A House-Senate conference committee reached agreement on a major housing and community development bill yesterday with one important exception: the amount of spending it would authorize.
Democratic conferees want a $15.3 billion measure, but Republicans said they will not sign the conference report unless the level is dropped to $15 billion.
Sen. Alan Cranston (D-Calif.), chairman of the Senate Banking, Housing and Urban Affairs Committee's housing subcommittee, said Democrats will agree to the lower figure if they are assured an override of the expected veto. The committee plans to meet Thursday or Friday to try to resolve the dispute.
"If the bill comes in at around $15 billion or $15.3 billion, it's too high from the administration's standpoint" and is a sure target for a veto, said Joseph R. Wright Jr., deputy director of the Office of Management and Budget. President Reagan's budget request for the Department of Housing and Urban Development for fiscal 1988 was $10.2 billion.
Final spending levels for individual programs were not set, but the House and Senate bills would hold spending for most housing and development activities at current levels, providing $3 billion for Community Development Action Grants and $225 million for Urban Development Action Grants, a program the administration has been trying to eliminate for several years.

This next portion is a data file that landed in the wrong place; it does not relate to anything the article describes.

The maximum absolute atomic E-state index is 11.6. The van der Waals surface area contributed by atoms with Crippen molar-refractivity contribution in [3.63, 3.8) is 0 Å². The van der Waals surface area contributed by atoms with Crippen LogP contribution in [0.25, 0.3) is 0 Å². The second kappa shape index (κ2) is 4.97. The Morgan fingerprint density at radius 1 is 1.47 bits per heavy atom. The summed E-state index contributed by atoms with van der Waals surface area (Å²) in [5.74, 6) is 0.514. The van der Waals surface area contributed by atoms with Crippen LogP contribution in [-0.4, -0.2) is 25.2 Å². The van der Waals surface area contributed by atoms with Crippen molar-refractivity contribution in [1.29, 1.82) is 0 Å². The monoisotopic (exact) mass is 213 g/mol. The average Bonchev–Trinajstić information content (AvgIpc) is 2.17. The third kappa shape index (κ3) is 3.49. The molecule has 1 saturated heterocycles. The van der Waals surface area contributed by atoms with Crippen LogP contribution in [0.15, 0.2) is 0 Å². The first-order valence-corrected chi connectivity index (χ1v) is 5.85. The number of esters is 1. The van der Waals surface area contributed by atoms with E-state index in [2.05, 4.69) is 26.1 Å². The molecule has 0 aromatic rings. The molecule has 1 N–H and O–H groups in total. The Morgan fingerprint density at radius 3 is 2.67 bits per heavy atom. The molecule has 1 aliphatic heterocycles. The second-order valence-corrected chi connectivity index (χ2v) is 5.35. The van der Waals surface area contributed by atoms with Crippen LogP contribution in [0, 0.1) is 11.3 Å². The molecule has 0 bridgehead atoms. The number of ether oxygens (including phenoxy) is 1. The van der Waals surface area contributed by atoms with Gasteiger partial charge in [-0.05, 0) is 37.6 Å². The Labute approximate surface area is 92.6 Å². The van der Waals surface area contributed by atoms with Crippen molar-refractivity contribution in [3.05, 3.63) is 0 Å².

Low- and moderate-income families displaced when their homes are demolished or converted to other uses because of development funded by the two federal programs would be given other affordable housing for 10 years, as well as money for moving expenses.
More than 900,000 units in privately owned buildings are in danger of being lost to the low-income housing stock over the next decade as regulatory restraints ensuring their use as low- and moderate-income housing expire, according to supporters of the measure.
Under the bill, owners would be permitted to pay off their federally insured loans and convert their units to market rate rentals or other uses only in accordance with a government-approved plan that would prevent tenant hardship or displacement when other affordable housing is unavailable.
The Senate and House authorization bills also contain about $7.5 billion for low-income housing assistance, $1.6 billion for public housing operating subsidies and about $2 billion for rural housing, enough for about 88,500 units.
The Federal Housing Administration's home mortgage insurance program would be permanently reauthorized, and a $100 billion limit would be set on mortgages the FHA can insure next year. Congress hopes to avert future shutdowns of the FHA insurance program.